In September 1832, Maria W. Stewart delivered at Boston’s Franklin Hall one of the first public lectures ever given by an American woman. Her speech, directed to the women of the African American Female Intelligence Society, called on black women to acquire equality through education. The speech appears below.
Oh, do not say you cannot make anything of your children; but say, with the help and assistance of God, we will try. Perhaps you will say that you cannot send them to high schools and academies. You can have them taught in the first rudiments of useful knowledge, and then you can have private teachers, who will instruct them in the higher branches.
It is of no use for us to sit with our hands folded, hanging our heads like bulrushes lamenting our wretched condition; but let us make a mighty effort and arise. Let every female heart become united, and let us raise a fund ourselves; and at the end of one year and a half, we might be able to lay the cornerstone for the building of a high school, that the higher branches of knowledge might be enjoyed by us.
Do you ask, what can we do? Unite and build a store of your own. Fill one side with dry goods and the other with groceries. Do you ask, where is the money? We have spent more than enough for nonsense to do what building we should want. We have never had an opportunity of displaying our talents; therefore the world thinks we know nothing…
Few white persons of either sex are willing to spend their lives and bury their talents in performing mean, servile labor. And such is the horrible idea I entertain respecting a life of servitude, that if I conceived of there being no possibility of my rising above the condition of servant, I would gladly hail death as a welcome messenger. Oh, horrible idea, indeed to possess noble souls, aspiring after high and honorable acquirements, ¬yet confined by the chains of ignorance and poverty to lives of continual drudgery and toil.
Neither do I know of any who have enriched themselves by spending their lives as house domestics, washing windows, shaking carpets, brushing boots or tending upon gentlemen's tables. I have learned, by bitter experience, that continued hard labor deadens the energies of the soul, and benumbs the faculties of the mind; the ideas become confined, the mind barren. Continual hard labor irritates our tempers and sours our dispositions; the whole system becomes worn out with toil and fatigue, and we care but little whether we live or die.
I do not consider it derogatory, my friends, for persons to live out to service. There are many whose inclination leads them to aspire no higher: and I would highly commend the performance of almost anything for an honest livelihood; but where constitutional strength is wanting, labor of this kind in its mildest form is painful: and, doubtless, many are the prayers that have ascended to heaven from Afric's daughters for strength to perform their work. Most of our color have dragged out a miserable existence of servitude from the cradle to the grave. And what literary acquirements can be made, or useful knowledge derived, from either maps, books, or charts, by those who continually drudge from Monday morning until Sunday noon? . . .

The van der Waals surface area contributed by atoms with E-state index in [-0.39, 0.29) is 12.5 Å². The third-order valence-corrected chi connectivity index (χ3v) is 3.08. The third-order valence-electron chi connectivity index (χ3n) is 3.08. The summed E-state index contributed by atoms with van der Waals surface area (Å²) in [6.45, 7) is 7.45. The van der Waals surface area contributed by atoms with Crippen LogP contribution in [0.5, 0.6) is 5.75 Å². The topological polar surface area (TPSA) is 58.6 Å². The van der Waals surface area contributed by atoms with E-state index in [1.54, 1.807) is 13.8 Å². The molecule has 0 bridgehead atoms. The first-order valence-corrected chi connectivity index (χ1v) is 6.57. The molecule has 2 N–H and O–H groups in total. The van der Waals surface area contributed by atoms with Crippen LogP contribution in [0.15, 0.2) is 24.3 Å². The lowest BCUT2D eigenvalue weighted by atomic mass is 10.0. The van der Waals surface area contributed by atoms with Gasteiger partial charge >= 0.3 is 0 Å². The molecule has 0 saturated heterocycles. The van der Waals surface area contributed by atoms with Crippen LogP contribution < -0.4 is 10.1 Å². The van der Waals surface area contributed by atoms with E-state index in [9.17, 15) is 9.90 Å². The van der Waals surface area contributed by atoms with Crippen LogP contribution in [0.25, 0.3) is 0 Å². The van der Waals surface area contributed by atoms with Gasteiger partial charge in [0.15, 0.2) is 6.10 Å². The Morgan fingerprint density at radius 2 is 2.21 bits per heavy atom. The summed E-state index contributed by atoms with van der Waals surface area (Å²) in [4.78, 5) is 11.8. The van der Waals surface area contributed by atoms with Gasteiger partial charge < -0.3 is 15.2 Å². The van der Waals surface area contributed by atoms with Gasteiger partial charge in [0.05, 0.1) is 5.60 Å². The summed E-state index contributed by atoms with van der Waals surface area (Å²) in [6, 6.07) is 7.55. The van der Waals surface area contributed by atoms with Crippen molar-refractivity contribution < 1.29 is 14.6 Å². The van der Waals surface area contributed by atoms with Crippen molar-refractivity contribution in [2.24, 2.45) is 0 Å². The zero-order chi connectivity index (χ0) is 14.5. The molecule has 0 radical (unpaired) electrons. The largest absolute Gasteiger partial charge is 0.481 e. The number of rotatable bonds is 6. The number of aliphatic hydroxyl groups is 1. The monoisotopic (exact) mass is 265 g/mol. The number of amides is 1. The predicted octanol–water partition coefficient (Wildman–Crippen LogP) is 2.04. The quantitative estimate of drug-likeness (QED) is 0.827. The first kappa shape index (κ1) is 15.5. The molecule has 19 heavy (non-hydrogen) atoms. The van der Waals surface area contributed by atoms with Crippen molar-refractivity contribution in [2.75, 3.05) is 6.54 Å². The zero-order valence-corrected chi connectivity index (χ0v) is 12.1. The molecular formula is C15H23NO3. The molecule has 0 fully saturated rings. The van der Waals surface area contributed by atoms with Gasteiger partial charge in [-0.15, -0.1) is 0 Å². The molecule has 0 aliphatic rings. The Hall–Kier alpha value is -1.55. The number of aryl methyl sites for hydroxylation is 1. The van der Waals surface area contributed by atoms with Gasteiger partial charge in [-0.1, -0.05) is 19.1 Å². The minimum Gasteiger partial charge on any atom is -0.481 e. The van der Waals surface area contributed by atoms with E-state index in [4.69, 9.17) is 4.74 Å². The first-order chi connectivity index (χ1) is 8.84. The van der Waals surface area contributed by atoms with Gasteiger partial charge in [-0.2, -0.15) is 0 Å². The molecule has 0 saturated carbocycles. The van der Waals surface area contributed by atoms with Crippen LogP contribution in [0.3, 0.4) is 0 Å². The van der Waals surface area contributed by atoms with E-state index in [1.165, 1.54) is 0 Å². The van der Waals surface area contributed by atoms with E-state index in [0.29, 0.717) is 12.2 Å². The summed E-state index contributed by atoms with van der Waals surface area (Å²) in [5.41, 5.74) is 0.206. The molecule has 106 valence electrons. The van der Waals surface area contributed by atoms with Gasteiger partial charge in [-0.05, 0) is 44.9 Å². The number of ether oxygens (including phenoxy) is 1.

O ye fairer sisters, whose hands are never soiled, whose nerves and muscles are never strained, go learn by experience! Had we had the opportunity that you have had to improve our moral and mental faculties, what would have hindered our intellects from being as bright, and our manners from being as dignified, as yours? Had it been our lot to have been nursed in the lap of affluence and ease, and to have basked beneath the smiles and sunshine of fortune, should we not have naturally supposed that we were never made to toil? And why are not our forms as delicate and our constitutions as slender as yours? Is not the workmanship as curious and complete? . . .
Look at our young men smart, active, and energetic, with souls filled with ambitious fire; if they look forward, alas! What are their prospects? They can be nothing but the humblest laborer, on account of their dark complexion; hence many of them lose their ambition and become worthless.
Look at our middle aged men, clad in their rusty plaids and coats. In winter, every cent they earn goes to buy their wood and pay their rent; their poor wives also toil beyond their strength, to help support their families.
Look at our aged sires, whose heads are whitened with the frosts of seventy winters, with their old wood saws on their backs. Alas, what keeps us so? Prejudice, ignorance and poverty.
But ah! Did the pilgrims, when they first landed on these shores, quietly compose themselves, and say, "The Britons have all the money and all the power, and we must continue their servants forever?" Did they sigh and say, "Our lot is hard; the Indians own the soil, and we cannot cultivate it?" No, they first made powerful efforts to raise themselves. And, my brethren have you made a powerful effort? Have you prayed the legislature for mercy's sake to grant you all the rights and privileges of free citizens, that your daughters may rise to that degree of respectability which true merit deserves, and your sons above the servile situations which most of them fill?
William Safire, Lend Me Your Ears:
Great Speeches in History
(New York: W. W. Norton, 1992).